Cultural Marketing: Barbie finally makes a Hijab wearing doll

Mattel, the company behind Barbie, continues representing more cultures in their dolls

While most young girls around the world are accustomed to playing with Barbie dolls that are dressed in fashionable and sometimes sexy dresses.

Hijabs and Niqab have become an international discussion, usually due to bad situations. Well, they are back in the news, but finally the international community is celebrating another side of the Hijab and Niqab story.

Barbie’s manufacturer, Mattel, has just released a new Barbie doll, and this time, it is definitely newsworthy.

Recommended Read ► What marketers can learn from Nike “Pro Hijab Collection”

Barbie has always been the same since its launch in the 1950s; tall, white, slim and blonde has been Barbie’s most memorable traits for decades. But in a world filled with multiple cultures, multiple looks, Barbie’s old look just doesn’t seem to fit.

Mattel’s newest strategy?

To rebrand itself, not as the slim tall blonde of the pack, but as a pack leader of a diverse and strong group.

 

Bringing the future, lifting the spirits of young girls around the world

First hijab-wearing Barbie launched inspired by Olympic fencer. Meet new and improved Barbie, with beautiful dark skin and a sleek hijab. She says the doll is a “childhood dream come true”.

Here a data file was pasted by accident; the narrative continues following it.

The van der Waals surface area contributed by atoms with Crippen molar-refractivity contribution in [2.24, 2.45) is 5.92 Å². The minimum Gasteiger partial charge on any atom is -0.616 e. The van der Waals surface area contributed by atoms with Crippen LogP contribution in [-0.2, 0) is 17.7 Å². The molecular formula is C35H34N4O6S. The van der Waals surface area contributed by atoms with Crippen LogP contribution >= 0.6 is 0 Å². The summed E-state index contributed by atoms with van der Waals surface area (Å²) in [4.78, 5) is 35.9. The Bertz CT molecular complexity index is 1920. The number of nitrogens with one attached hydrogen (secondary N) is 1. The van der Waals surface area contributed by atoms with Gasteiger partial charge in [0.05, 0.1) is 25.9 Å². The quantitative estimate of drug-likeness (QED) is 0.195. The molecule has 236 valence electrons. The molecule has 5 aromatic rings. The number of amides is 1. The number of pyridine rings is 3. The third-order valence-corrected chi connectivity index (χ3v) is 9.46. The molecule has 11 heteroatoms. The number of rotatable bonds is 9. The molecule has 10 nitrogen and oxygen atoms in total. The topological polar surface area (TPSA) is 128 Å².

Based off of the USA’s Ibtihaj Muhammad, an Olympic Fencer who became the first US Olympic team member to compete in a Hijab.

The Olympic Bronze winner played for team USA in Fencing. She also won gold in in 2014 at the world fencing championships in Russia.

Now she has made history again by having the very first Hijab Barbie modeled after her.

Barbie’s marketing vice president Sejal Shah Miller said in a statement: “Ibtihaj is an inspiration to countless girls who never saw themselves represented. By honoring her story, we hope this doll reminds them that they can be and do anything.”

 

The Barbie has quickly become a visual reminder that we now live in a multi-cultural world, and a self-esteem booster for many Hijab wearers.

Ibtihaj herself said that she loved playing with Barbies when she was young, but had trouble with the fact that they didn’t look like her. So, she started to sew hijabs to put onto her dolls.

Now she hopes that young girls around the world will be inspired “to embrace what makes them unique.”

 

It’s not only about the Hijab

Ibtihaj made sure that the doll wasn’t simply a covered up classical Barbie; thick sports trained legs, strong arms and dressed in full fencing gear, this Barbie is definitely far away from the stereotypical Barbie.

The Fencer is featured as part of Mattel’s “Sheroes” line, in which they are inspired by real women.

According to Mattel, to be considered for Shero status, a woman needs to have broken boundaries, inspired girls and played with Barbies as a girl herself.

Ibtihaj isn’t the only Olympian on the Barbie Shero roaster, fellow team USA Olympian Gabby Douglas also has her own doll as part of the line.

 

Tell us, do you think this is the right step to the future? Comment and share your thoughts with us.

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